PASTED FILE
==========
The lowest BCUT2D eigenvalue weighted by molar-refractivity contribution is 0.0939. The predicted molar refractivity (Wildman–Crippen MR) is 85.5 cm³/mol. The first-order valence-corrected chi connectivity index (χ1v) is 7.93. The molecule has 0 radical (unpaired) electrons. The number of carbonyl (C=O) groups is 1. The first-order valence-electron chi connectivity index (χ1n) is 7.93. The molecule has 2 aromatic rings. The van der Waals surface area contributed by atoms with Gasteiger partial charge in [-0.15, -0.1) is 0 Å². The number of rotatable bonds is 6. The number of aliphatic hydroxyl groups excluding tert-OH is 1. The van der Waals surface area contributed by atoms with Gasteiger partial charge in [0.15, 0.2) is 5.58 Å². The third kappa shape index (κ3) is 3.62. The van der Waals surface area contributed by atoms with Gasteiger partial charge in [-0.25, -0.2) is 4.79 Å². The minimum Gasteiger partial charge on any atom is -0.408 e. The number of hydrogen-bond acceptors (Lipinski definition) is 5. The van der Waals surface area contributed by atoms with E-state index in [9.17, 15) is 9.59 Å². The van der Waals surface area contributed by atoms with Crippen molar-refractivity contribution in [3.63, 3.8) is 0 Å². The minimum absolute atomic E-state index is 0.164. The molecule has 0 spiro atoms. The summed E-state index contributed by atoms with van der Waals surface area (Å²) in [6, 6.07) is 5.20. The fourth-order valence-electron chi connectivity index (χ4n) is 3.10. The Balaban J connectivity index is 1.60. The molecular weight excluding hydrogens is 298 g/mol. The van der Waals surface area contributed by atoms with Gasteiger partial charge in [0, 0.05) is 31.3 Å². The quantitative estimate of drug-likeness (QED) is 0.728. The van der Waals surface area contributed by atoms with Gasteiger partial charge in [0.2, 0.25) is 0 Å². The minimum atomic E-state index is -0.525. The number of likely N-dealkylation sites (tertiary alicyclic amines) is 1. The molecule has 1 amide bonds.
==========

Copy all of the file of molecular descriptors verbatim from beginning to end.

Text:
The lowest BCUT2D eigenvalue weighted by molar-refractivity contribution is 0.0939. The predicted molar refractivity (Wildman–Crippen MR) is 85.5 cm³/mol. The first-order valence-corrected chi connectivity index (χ1v) is 7.93. The molecule has 0 radical (unpaired) electrons. The number of carbonyl (C=O) groups is 1. The first-order valence-electron chi connectivity index (χ1n) is 7.93. The molecule has 2 aromatic rings. The van der Waals surface area contributed by atoms with Gasteiger partial charge in [-0.15, -0.1) is 0 Å². The number of rotatable bonds is 6. The number of aliphatic hydroxyl groups excluding tert-OH is 1. The van der Waals surface area contributed by atoms with Gasteiger partial charge in [0.15, 0.2) is 5.58 Å². The third kappa shape index (κ3) is 3.62. The van der Waals surface area contributed by atoms with Gasteiger partial charge in [-0.25, -0.2) is 4.79 Å². The minimum Gasteiger partial charge on any atom is -0.408 e. The number of hydrogen-bond acceptors (Lipinski definition) is 5. The van der Waals surface area contributed by atoms with E-state index in [9.17, 15) is 9.59 Å². The van der Waals surface area contributed by atoms with Crippen molar-refractivity contribution in [3.63, 3.8) is 0 Å². The minimum absolute atomic E-state index is 0.164. The molecule has 0 spiro atoms. The summed E-state index contributed by atoms with van der Waals surface area (Å²) in [6, 6.07) is 5.20. The fourth-order valence-electron chi connectivity index (χ4n) is 3.10. The Balaban J connectivity index is 1.60. The molecular weight excluding hydrogens is 298 g/mol. The van der Waals surface area contributed by atoms with Gasteiger partial charge in [0, 0.05) is 31.3 Å². The quantitative estimate of drug-likeness (QED) is 0.728. The van der Waals surface area contributed by atoms with Gasteiger partial charge in [0.2, 0.25) is 0 Å². The minimum atomic E-state index is -0.525. The number of likely N-dealkylation sites (tertiary alicyclic amines) is 1. The molecule has 1 amide bonds.